1. This is a memorandum submitted by the General Council of the Bar of South Africa in response to the Road Accident Fund Amendment Bill. It is prepared under pressure particularly since the GCB was not consulted or requested to give verbal or written comments. The memorandum which accompanied the document headed "Road Accident Fund 2nd Amendment Bill, 2003" (apparently not the Bill which is being considered by the Portfolio Committee: Transport on 13 October 2003) does not list the GCB, or any of its constituent Bars, as a body from whom verbal or written comments were either elicited or received.
  2. The GCB represents the ten constituent Bars in South Africa; in turn they represent (except for a splinter group) by far and away most of the practising advocates in South Africa. In view of this fact, it is not understandable why the GCB was not consulted.
  3. The second preliminary issue concerns the identity and content of precisely which Bill is to be considered by the Portfolio Committee: Transport on 13 October 2003. This concern arises from the following.
  4. The GCB for the first time had sight of a Bill on 2 October 2003. By that stage, a Bill described as "Road Accident Fund 2nd Amendment Bill" had already been sent to the Law Society of South Africa, MVA Standing Committee, by 16 September 2003. After that date, on 2 October 2003, Nomusa Maeko, Manager: Office of the Director General of Transport, circulated under e-mail what appeared to be a second draft of the Bill which had by now been corrected by Adv. Herman Smuts in the Office of the State Law Advisor, Cape Town.
  5. We assume therefore that the second version, simply called "Road Accident Fund Amendment Bill", is the Bill which the committee will be discussing.
  6. The third preliminary matter is to record that the GCB represents not only the ten constituent Bars in putting up this memorandum, but also the South African Taxi Association, the South African Association of Personal Injury Lawyers, and the Quadriplegic Association of South Africa. The latter two associations have already, respectively by letters dated 29 September 2003 and 5 October 2003, addressed to the Portfolio Committee: Transport raised some of their objections to the proposed Bill.
  7. The fourth preliminary matter is to record that the comments referred to below should be understood merely to highlight the difficulties; the GCB requests an opportunity to address verbal submissions in amplification of the issues identified.

    The purpose of the Road Accident Fund Act is to provide compensation to injured victims of road traffic accidents. It replaced the earlier system whereby car owners were required by law to purchase third party liability insurance. Under the RAF Act, car owners now pay towards the compensation fund by means of a fuel levy in respect of all fuel sold with the Republic. As such, the car owner in South Africa are required to finance the Fund from which accident victims are compensated, be they pedestrians or passengers or car owners.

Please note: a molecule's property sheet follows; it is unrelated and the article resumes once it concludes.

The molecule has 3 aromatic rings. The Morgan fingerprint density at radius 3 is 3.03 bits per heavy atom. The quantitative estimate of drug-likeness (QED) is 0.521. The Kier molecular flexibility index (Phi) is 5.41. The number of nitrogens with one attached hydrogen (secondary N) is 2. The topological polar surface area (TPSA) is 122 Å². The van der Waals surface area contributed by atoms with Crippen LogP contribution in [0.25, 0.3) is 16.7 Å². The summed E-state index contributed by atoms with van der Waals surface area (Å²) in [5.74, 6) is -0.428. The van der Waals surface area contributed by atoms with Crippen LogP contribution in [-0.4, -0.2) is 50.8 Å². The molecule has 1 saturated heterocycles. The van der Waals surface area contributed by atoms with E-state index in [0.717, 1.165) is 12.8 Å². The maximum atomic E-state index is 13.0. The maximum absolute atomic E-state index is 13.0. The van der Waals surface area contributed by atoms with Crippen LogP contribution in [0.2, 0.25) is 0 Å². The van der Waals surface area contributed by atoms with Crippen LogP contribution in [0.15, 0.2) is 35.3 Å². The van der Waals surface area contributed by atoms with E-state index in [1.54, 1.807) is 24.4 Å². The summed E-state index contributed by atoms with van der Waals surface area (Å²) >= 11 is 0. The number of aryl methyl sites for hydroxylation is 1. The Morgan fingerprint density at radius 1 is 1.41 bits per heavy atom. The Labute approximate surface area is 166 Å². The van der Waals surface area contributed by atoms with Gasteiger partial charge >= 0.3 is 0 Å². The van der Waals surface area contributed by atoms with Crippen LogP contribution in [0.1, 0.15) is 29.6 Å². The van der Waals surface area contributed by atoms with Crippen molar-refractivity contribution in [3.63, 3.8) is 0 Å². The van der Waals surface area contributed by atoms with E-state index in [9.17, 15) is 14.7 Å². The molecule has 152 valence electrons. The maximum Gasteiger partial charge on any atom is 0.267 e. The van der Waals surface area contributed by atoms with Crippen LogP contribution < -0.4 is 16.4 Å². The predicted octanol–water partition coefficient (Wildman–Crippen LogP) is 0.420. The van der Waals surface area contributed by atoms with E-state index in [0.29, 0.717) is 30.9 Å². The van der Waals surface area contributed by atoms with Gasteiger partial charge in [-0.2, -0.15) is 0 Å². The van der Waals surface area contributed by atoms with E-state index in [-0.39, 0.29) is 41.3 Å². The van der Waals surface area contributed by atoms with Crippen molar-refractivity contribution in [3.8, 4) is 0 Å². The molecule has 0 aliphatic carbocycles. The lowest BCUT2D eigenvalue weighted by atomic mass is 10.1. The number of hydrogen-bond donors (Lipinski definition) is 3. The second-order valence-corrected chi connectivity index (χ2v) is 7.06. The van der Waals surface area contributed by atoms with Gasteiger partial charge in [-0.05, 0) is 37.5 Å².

Importantly, Section 21 of the Act provides that an injured person may only claim from the Fund for compensation and remove the injured personís common law right to claim from the wrongdoer. The quid pro quo for the removal of this right is the fact that the Fund is liable for all the damages that the wrongdoer would have been liable for under the common law (Section 17).

    Therefor, any amendment to the Act whereby the injured personís right to full compensation is diminished, it means that the injured person has no other realistic recourse to claim the full extent of the cost of the medical care that he needs or the earnings that he has lost. Conversely, the reduction of benefits by the Fund means the wrongdoer will be personally liable the remaining damages.

    During the past 15 years, the system whereby third party claims were administered by private insurance companies under contract with the Fund, was replaced by the present system where the Fund has taken over administration of all claims. As illustrated in the Satchwell Commission Report, that has had mixed results and has lead to a massive bureaucracy in which low productivity, alleged misapplication of funds and even corruption have become well publicised.

    While we do not agree with the recommendations of the Satchwell Commission, we believe that its report illustrates the complexity of the problems with third party compensation in the Republic and that a solution to those problems will require a comprehensive and careful consideration of options.

    It is our belief that the present Draft Bill before the committee is one that seeks to resolve certain symptoms only, while the underlying problems remain. It is our fear that this "superficial fix" will inflict substantial detriment on the lives of injured claimants at an alleged savings which do not justify the magnitude of such a negative impact.

  9. Proposed section 17(4)(a)
    1. The proposed change to section 17(4)(a) replaces the Fund's present election as to whether to foist an undertaking in respect of future hospital, medical and related expenditure upon a claimant, as opposed to effecting a lump sum payment, with an obligation to do so. In practice, the Fund has for a number of years now automatically elected furnishing an undertaking.
    2. What is however of concern is the proposed section 17A which ostensibly will apply only to claims arising after the Bill is adopted and becomes legislation. In terms of this section, future medicals are to be limited to a "prescribed medical tariff". This section takes away the right of a claimant to be compensated for all medical expenses necessarily and reasonably incurred, and to subject the claim to a tariff cap.
    3. De facto this means that a claimant who receives medical treatment otherwise than in a State hospital will not be compensated for the excess above the prescribed medical tariff. In effect therefore it reduces the compensation payable to a lowest common denominator.

  10. Proposed section 17(4)(b)
    1. The proposed section is both aimed at replacing the Fund's present right to elect to compensate future loss of income by means of an undertaking, and the effect of the judgment in Coetzee vs Guardian, 1993 (3) SA 388 (W) (absent agreement, no section 17(4)(b) undertaking can be foisted upon a claimant).
    2. What is not clear from the proposed wording, is whether the court or the Fund will determine the frequency and quantum of the instalments.

    A further concern is that the proposed amendment will require an expensive bureaucratic system whereby lost income will be paid out to Claimants for up to 50 years. That means that the Fund will have to invest and administer the present value of the future payments. It is not clear that any savings to the Fund will be effected by this amendment, while it will severely disempower Claimants. If the purpose of the amendment is to avoid abuse of lump sum payments, there are other, more economic, ways in which to provide safeguards.